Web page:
An autoimmune disease occurs when the immune system of the body produces antibodies against its own tissues. Research confirms that the root cause of many undesired immune reactions originate in the gastrointestinal tract.(1) The human intestinal epithelium, the thin tissue forming the outer layer, is formed by a single layer of epithelial cells. The space between these cells are sealed by tight junctions, which regulate the permeability of the intestinal barrier. In other words, these tight junctions regulate what molecules, in the intestines, are allowed to enter into the bloodstream. These tight junctions are the “gate keepers”.
When the immune system attacks the intestinal barrier the tight junctions become compromised. The tight junctions become inflamed and the junctions become wider allowing macromolecules, considered by the body as foreign invaders, to enter into the bloodstream. The immune system senses these macromolecules and then produces antibodies to them. These macromolecules can land anywhere in the body, resembling the molecular sequence of tissue (molecular mimicry) or binding directly to the tissue, causing the body's immune system to attack the self-tissue antigens.(1) Patients with chronic inflammatory and autoimmune conditions should be checked for the existence of increased gut permeability by measurement of IgA and IgM antibodies against LPS (lipopolysaccharides - bacterial endotoxins) and tight junction proteins.(1)
One of the biggest culprits leading to compromised tight junctions is gluten, and in particular alpha-gliadin, a glycoprotein in gluten containing foods (wheat, barley, and rye). Alpha-gliadin contains the toxic peptides associated with celiac disease (a chronic autoimmune reaction to alpha-gliadin where antibodies are produced that attack the intestines and other tissues).(2) Detection of antibodies to alpha-gliadin may indicate abnormal mucosal immune response and intestinal barrier dysfunction. Current testing for gluten sensitivity and celiac disease includes serum IgG and IgA antibodies against alpha-gliadin and tissue transglutaminase-2 (an enzyme that is used by the body to form barriers and stable structures).(2) Those individuals with positive serologies should have a tissue biopsy for a diagnosis of celiac disease.(3)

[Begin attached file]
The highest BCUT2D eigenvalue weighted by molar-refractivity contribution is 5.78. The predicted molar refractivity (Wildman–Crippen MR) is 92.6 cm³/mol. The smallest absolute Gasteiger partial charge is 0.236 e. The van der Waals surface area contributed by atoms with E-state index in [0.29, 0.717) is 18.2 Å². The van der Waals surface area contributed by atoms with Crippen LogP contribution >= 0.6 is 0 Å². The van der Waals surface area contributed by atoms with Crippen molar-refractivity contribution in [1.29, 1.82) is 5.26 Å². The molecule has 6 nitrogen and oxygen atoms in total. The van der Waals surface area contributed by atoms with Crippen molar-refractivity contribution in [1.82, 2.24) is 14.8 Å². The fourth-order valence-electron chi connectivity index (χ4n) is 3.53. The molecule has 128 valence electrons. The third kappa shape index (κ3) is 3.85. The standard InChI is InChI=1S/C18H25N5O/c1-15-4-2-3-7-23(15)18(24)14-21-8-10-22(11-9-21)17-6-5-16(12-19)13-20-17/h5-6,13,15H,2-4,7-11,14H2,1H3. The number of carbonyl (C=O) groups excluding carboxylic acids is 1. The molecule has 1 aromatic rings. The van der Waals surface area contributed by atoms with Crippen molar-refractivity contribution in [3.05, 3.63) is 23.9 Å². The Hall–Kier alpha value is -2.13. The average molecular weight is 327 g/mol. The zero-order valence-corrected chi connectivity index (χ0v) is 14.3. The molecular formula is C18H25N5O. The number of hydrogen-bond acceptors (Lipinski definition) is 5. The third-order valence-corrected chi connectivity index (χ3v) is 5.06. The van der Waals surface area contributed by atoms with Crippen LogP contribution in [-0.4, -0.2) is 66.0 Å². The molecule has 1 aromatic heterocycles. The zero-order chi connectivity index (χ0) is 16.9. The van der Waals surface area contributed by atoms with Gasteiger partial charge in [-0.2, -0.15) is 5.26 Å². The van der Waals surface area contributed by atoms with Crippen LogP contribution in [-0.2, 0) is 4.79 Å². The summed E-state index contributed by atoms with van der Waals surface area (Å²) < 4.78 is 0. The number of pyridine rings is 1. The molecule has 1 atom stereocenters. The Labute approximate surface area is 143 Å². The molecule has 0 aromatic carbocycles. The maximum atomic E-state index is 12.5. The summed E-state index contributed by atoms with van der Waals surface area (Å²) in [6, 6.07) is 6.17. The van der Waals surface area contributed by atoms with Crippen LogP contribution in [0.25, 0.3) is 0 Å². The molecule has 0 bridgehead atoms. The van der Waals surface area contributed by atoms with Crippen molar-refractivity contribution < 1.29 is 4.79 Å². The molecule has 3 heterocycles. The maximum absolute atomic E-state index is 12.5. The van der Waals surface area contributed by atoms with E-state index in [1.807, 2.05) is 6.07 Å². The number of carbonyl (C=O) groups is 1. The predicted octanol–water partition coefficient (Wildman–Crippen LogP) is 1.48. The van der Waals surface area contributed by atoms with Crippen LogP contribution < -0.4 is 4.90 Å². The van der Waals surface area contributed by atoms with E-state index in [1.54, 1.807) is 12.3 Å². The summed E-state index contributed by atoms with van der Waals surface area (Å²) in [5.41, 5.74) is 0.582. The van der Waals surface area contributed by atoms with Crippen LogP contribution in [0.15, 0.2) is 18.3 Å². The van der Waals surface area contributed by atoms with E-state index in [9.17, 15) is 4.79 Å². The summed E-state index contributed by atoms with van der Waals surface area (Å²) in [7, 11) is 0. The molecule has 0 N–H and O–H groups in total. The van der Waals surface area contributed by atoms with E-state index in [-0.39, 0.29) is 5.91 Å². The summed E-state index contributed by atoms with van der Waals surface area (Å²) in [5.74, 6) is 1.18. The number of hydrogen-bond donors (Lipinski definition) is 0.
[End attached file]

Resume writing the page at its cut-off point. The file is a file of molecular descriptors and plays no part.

A negative serology does not necessarily mean a negative immune reaction or negative pathology. Several reports show that the majority of celiac patient's antibodies to alpha-gliadin may be negative.(2) How can this be? The reason for this is that wheat not only contains alpha-gliadin but also additional proteins such as omega-gliadin, glutenin, gluteomorphin, prodynorphin, and agglutinins, all of which can cause an immune system reaction and are not being tested.(2)
A person can have symptoms associated with celiac disease when they eat gluten products, but not have celiac. This is called non-celiac gluten sensitivity or NCGS. Although, as stated below, both NCGS and celiac disease can lead to autoimmune diseases. Common symptoms of a gluten related disorder with or without celiac disease:(3)
Some interesting facts to consider:
A partial list of some autoimmune disorders, credited by the American Autoimmune Related Diseases Association.(4)
The protocol, in part, will consist of changing the diet and healing the gut, as one would expect. Abstaining from all gluten containing foods is a priority! We will also test for other food allergies to avoid any further intestinal inflammation and evaluate for heavy metal toxicity. Additionally, we will then recommend specific products to heal the damaged intestinal tissue and restore those tight junctions.
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1) Cyrex Laboratories. 2012. Clinical Application Guide to Intestinal Antigenic Permeability Screen
2) Cyrex Laboratories. 2012. Wheat/Gluten Proteome Reactivity & Autoimmunity
3) O'Bryan, Tom. 2016. The Autoimmune Fix. New York, NY. Rodale Inc. pp. 13, 16, 21, 28, 43, 44, 46, 61
4) AARDA. Retrieved from http://www.aarda.org/autoimmune-information/list-of-diseases/
5) Cyrex Laboratories. 2012 Gluten-Associated Cross-Reactive Foods & Food Sensitivity
6) Cyrex Laboratories. 2012 Multiple Food Immune Reactivity Screen